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Originally posted by Sablicious
Religion is ET's arch nemesis.
Until we eradicate religion, we will never be able to freely explore the possibility of ET life without ridicule.
Because as we all know, were alien life to be discovered, it would expunge any vestige of 'credibility' ([insert hysterical laughter]) these fictitious belief systems (/ systems of control) have.
12 bacterial and six fungal colonies were detected, nine of which, based on 16S RNA gene sequence, showed greater than 98% similarity with reported known species on Earth.
Three bacterial colonies, namely, PVAS-1, B3 W22 and B8 W22 were, however, totally new species. All the three newly identified species had significantly higher UV resistance
Originally posted by DaTroof
Are we alone in the universe? Statistically speaking, most certainly not. However, the odds that another intelligent species has developed vehicles for perpetual interstellar travel, AND found our tiny planet are just as proportionally slim.
Why weren't they 100% similar to those found on Earth?
Even more startling is that they found three NEW species of bacteria...
The implications are clear, these bacteria either evolved on their own in the stratosphere (highly unlikely) or they were brought here, hitching rides on micrometeors or other extraterrestrial debris.
Originally posted by Astyanax
Censorship, My (Censored)!
Discussion of extraterrestrial life is not censored among scientists. What nonsense!
It was a scientist, Enrico Fermi, who first asked the question 'where is everybody?' – meaning, if the universe is teeming with extraterrestrial life (as it should be), why do we see no trace of it in the skies or on Earth? Still no answer to that one.
Fermi asked his question in 1950, doubtless influenced by the then-novel Flying Saucer Craze. Since that time, science has diligently pursued the question. The Search for Extraterrestrial Intelligence (SETI) is a long-running scientific project. Other attempts to pick up signals from extraterrestrial entities have been made using various telescopes. Back on Earth, various scientific investigations have been conducted into UFO sightings, claims of alien abductions and animal mutilations, crop circles, etc.
The results of these investigations have been widely publicized and discussed. The sad fact is that none of them has yielded any evidence of extraterrestrial intelligence.
Meanwhile, the search for extraterrestrial life goes on at breakneck pace – on Mars, on the moons of Jupiter and Saturn, on comets, in interstellar dust-clouds and just about every other halfway likely place our instruments are capable of looking.
None of these investigations has yielded any positive results either, but that's just the luck of the draw. How Chandra Wicks can claim that extraterrestrial life is a censored subject is beyond me. I guess he just means his own crank articles can't find a peer-reviewed publisher.
edit on 28/2/12 by Astyanax because: of beer review.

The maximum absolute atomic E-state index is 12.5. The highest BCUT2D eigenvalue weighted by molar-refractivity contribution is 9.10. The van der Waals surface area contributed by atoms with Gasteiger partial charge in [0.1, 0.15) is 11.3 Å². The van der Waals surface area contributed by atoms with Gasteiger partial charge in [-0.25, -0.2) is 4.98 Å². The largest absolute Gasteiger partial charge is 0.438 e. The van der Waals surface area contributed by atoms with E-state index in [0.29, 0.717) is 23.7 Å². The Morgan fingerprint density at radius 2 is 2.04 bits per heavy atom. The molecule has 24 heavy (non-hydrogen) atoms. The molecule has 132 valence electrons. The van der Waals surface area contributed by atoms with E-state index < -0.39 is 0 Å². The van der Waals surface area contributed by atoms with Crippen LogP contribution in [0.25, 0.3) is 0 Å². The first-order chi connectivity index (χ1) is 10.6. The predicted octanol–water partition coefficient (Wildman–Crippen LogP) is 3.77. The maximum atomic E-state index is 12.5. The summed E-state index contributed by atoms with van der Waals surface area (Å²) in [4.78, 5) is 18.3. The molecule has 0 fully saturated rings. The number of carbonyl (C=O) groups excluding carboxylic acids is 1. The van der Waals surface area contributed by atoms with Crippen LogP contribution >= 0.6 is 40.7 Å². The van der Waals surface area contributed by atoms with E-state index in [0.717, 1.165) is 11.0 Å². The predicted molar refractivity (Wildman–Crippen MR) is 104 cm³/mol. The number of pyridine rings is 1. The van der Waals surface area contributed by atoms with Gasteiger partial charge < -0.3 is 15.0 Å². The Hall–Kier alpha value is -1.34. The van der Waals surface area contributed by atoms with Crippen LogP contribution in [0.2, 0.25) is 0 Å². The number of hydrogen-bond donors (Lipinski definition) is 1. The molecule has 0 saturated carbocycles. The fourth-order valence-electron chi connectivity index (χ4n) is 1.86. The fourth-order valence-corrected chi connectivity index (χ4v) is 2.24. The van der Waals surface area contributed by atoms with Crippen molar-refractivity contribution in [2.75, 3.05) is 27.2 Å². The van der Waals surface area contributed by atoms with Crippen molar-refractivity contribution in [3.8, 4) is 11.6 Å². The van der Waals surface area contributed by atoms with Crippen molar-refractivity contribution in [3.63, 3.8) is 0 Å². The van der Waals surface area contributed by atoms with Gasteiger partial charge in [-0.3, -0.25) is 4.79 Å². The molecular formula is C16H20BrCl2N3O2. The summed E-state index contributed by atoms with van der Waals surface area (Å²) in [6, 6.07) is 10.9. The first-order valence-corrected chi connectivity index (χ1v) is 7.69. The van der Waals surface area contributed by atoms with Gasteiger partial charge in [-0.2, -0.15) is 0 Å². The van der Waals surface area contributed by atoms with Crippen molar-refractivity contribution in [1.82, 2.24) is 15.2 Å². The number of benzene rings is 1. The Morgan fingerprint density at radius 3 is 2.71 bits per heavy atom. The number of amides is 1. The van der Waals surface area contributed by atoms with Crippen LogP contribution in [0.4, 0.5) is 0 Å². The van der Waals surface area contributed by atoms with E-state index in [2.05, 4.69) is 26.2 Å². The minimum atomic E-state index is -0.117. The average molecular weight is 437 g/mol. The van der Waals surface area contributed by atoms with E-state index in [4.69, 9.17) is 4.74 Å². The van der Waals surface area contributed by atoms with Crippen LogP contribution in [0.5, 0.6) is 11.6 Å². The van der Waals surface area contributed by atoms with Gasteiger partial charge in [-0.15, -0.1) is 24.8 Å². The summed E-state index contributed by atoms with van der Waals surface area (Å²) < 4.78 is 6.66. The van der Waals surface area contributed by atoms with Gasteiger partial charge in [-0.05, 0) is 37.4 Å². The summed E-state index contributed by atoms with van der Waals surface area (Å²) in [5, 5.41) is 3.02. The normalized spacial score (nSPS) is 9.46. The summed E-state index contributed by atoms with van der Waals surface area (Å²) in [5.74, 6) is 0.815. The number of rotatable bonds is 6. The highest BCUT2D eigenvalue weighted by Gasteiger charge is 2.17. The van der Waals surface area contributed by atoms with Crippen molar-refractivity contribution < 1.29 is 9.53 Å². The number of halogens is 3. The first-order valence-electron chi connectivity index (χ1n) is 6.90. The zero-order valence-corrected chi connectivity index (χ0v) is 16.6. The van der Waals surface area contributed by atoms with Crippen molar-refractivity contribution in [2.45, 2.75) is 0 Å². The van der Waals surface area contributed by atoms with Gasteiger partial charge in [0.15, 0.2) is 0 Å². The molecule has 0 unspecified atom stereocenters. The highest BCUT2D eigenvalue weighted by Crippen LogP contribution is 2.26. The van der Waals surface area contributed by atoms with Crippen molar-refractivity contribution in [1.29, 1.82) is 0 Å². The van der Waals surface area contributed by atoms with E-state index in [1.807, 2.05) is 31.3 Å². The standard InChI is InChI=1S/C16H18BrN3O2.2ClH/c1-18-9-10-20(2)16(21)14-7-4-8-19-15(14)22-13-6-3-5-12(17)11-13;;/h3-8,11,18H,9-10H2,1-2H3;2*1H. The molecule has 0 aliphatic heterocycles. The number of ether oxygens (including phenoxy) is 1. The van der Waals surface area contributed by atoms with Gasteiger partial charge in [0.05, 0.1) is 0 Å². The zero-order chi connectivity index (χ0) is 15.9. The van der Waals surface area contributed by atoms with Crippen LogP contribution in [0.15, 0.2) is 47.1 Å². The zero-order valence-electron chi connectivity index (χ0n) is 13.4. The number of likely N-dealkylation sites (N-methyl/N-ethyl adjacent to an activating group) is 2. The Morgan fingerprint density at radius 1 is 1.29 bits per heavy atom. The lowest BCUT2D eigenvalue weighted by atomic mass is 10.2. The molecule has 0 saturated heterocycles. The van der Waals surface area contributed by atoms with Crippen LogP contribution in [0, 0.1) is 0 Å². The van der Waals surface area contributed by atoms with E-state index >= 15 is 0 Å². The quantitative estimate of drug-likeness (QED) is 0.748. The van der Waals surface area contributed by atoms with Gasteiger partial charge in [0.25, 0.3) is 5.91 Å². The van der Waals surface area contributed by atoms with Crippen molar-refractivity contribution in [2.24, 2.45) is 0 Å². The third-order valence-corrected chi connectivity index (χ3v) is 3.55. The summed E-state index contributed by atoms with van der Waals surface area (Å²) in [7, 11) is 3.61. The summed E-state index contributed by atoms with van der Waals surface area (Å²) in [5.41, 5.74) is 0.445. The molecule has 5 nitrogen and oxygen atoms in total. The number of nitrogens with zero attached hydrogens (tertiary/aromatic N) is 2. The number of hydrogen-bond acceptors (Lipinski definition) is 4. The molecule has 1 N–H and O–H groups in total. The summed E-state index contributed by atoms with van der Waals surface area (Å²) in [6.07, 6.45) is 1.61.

Evidence of living bacterial cells entering the Earth's upper atmosphere from space has come from a joint project involving Indian and UK scientists.
The first positive identification of extraterrestrial microbial life will be reported on Sunday, 29 July 2001 at the Astrobiology session of the 46th Annual SPIE meeting in San Diego, USA by Professor Chandra Wickramasinghe of Cardiff University. He will speak on behalf of an international team led by Professor Jayant Narlikar, Director of the Inter-Universities Centre for Astronomy and Astrophysics in Pune, India.
Samples of stratospheric air were collected on 21 January 2001 under the most stringent aseptic conditions by Indian scientists using the Indian Space Research Organisation's (ISRO) cryogenic sampler payload flown on balloons from the Tata Institute Balloon Launching facility in Hyderabad. Part of the samples sent to Cardiff were analysed by a team at Cardiff University led by Professor David Lloyd and assisted by Melanie Harris.
Commenting on the results, Professor Wickramasinghe said: "There is now unambiguous evidence for the presence of clumps of living cells in air samples from as high as 41 kilometres, well above the local tropopause (16 km), above which no air from lower down would normally be transported."
reply to post by Astyanax
That isn't at all startling. There are estimated to be around a billion bacterial species on Earth, the overwhelming majority of them unidentified and unclassified.
Originally posted by ManInAsia
Don't be pedantic, they were found in Earth's athmosphere, same thing really. If they were found in deep space it's a different ballgame. It's most likely they are terrestrial bacteria that are adapated to living in the athmosphere and therefore resistant to high UV levels.
As for Chandra, he could be right about panspermia but wrong about some other theories. Newton believed in alchemy.
it is possible that micro-organisms reach the stratosphere from the Earth as a result of volcanic eruptions, the updraft caused by blue lightning strikes (Pasko et al., 2002), thunderstorms and forest fires (Fromm et al., 2004) and gravitophotophoresis (Rohatschek, 1996).